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Cartel - group of firms acting in unions, form of oligopoly market. Cartel is an agreement between producers that may concern scales of production, market sharing for each participant or price fixing. Those kind of agreements may include combination of two or three of previously mentioned elements. Once cartel is made market is served by monopoly. Main goal of those agreements is to reduce competition and increase profits. Cartel originated in 1880 in Germany.

Purpose of cartels

By forming cartels organizations are earning monopoly profits. On oligopoly market there is not many manufacturers so they have an opportunity to communicate and minimize market risk. Cartel agreement often lead producers to evade set findings what generates conflicts inside of it and that is why cartel is unstable form union in oligopoly.

Cartels have many negative effects:

  • reducing competition,
  • limiting manufacturers independence,
  • producers are not lowering their prices,
  • threat for public interest.

Cartels are forbidden in Unites States and European Union. In EU since the Treaty of Lisbon article 101 of Treaty on the Functioning of the European Union prohibits cartels and related practices.

Types of cartels

There are two main types of cartels, horizontal and vertical.

  • Horizontal cartel is made between producers in the same market. Usually horizontal cartels concern setting prices, scale of production or income. Producers in those cartels determine how the market is divided, how they are setting prices, scale of production and sales.
  • Vertical cartel is a type of agreement about reselling in certain amount and setting resale prices. They are forcing cross-selling transactions between manufacturers and it discriminates other producers.

Examples of Cartel

  • OPEC (Organization of the Petroleum Exporting Countries) - a cartel of the world's major oil-producing countries founded in 1960. It is responsible for setting the global oil prices and production quotas to maintain stability in the global oil market.
  • The European Airline Cartel - an illegal agreement between airlines to coordinate prices, routes, and capacity to reduce competition and maximize profits.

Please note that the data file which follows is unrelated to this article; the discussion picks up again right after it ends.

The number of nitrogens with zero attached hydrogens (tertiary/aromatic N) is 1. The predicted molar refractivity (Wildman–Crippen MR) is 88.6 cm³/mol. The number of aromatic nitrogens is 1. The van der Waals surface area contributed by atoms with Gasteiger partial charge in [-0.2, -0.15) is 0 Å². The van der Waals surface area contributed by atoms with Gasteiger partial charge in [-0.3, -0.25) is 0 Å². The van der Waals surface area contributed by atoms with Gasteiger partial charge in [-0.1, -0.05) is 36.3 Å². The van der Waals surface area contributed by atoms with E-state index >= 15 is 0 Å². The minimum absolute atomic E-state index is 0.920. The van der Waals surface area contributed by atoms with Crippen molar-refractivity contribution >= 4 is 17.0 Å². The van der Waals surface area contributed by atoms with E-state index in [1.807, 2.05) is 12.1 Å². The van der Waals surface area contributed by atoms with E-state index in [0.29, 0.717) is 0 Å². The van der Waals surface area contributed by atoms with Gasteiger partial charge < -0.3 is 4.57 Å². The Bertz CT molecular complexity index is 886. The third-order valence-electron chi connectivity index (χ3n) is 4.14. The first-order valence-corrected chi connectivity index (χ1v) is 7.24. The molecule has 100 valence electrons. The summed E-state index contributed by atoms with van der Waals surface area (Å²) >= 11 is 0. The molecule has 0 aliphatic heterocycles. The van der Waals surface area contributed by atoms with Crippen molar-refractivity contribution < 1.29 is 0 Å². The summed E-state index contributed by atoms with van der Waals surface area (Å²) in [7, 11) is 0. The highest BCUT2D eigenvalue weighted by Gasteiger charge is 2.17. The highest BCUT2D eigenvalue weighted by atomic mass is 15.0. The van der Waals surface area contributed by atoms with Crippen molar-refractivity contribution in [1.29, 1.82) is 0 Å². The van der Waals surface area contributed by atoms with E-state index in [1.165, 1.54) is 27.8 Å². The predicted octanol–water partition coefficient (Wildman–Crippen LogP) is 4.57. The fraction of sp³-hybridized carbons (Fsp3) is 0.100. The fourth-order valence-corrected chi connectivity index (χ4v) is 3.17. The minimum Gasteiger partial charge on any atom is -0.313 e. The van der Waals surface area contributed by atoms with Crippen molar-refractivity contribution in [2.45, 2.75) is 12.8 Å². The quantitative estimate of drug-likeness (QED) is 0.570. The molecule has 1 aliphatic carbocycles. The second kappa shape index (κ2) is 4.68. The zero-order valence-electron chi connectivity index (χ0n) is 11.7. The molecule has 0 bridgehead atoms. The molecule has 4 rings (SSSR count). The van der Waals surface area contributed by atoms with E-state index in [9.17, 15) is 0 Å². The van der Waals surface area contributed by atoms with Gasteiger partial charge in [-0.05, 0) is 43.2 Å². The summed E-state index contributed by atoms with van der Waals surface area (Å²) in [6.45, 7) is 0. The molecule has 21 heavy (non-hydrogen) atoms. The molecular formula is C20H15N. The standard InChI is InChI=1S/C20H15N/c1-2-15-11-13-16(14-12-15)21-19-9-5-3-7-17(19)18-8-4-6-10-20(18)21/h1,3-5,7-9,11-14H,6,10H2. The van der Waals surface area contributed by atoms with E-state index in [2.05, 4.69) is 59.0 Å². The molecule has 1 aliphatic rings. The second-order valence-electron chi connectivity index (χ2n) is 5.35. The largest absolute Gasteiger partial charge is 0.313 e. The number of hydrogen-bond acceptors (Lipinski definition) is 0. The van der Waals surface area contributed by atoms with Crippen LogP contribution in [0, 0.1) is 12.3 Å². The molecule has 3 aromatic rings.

• The Japanese Automobile Cartel - an illegal agreement between Japanese car companies to fix prices, reduce competition, and maintain high prices.
  • The Diamond Cartel - a cartel of large diamond companies that controls the supply and prices of diamonds on the global market.
  • The Pharmaceutical Cartel - an illegal agreement between pharmaceutical companies to fix prices, reduce competition, and maintain high prices for medicines and drugs.

Advantages of Cartel

Cartel has several advantages:

  • It allows a company or a group of companies to reduce competition and increase profits. This can be done by setting prices higher than the market price and creating a monopoly.
  • It can also reduce costs by making it easier for companies to cooperate on production, resources, and marketing.
  • It can create economies of scale, which can make it more efficient to produce goods and services.
  • It can also help to stabilize prices and protect companies from market fluctuations, which can make it easier to plan for the future.

Limitations of Cartel

Cartels have several limitations, which may influence their effectiveness and longevity:

  • Cheating - Cartels are based on trust, so when someone decides to cheat the agreement, it can easily lead to the collapse of the cartel.
  • Entry of new firms - It is difficult for cartel to control the entry of new firms to the market.
  • Price wars - Price wars can occur between the members of the cartel, as they seek to maximize their profits.
  • Government intervention - Governments may pass anti-trust laws, which makes it illegal to form cartels.
  • Loss of efficiency - Cartels are not as efficient as competitive markets, as they can lead to overproduction and higher prices.
  • Free riders - Free riders can join the cartel without making contributions and thus undermine its effectiveness.

Other approaches related to Cartel

As an alternative to a cartel, there are a few other approaches that firms can use to reduce competition and increase profits. These include:

  • Mergers and Acquisitions (M&A): M&A is a form of consolidation, where two or more firms come together to create a single, larger entity. By merging, companies can reduce costs and increase market share, leading to higher profits.
  • Strategic Alliances: Strategic alliances are arrangements between two or more organizations that allow them to cooperate and share resources. This can reduce costs and increase market reach, leading to higher profits.
  • Price Discrimination: Price discrimination is a pricing strategy where firms charge different prices to different customers, depending on their willingness and ability to pay. This allows firms to increase profits by charging higher prices to those customers with more money.

In summary, there are a few other approaches that firms can use to reduce competition and increase profits, such as mergers and acquisitions, strategic alliances, and price discrimination. Cartels, however, are still the most popular approach for firms to reduce competition and increase profits.

Cartelrecommended articles
MonopolyMonopolistic agreementResale price maintenanceFair competitionPrice controlOligopolyBarriers to exitSyndicatePrice-Taker


Author: Monika Stempień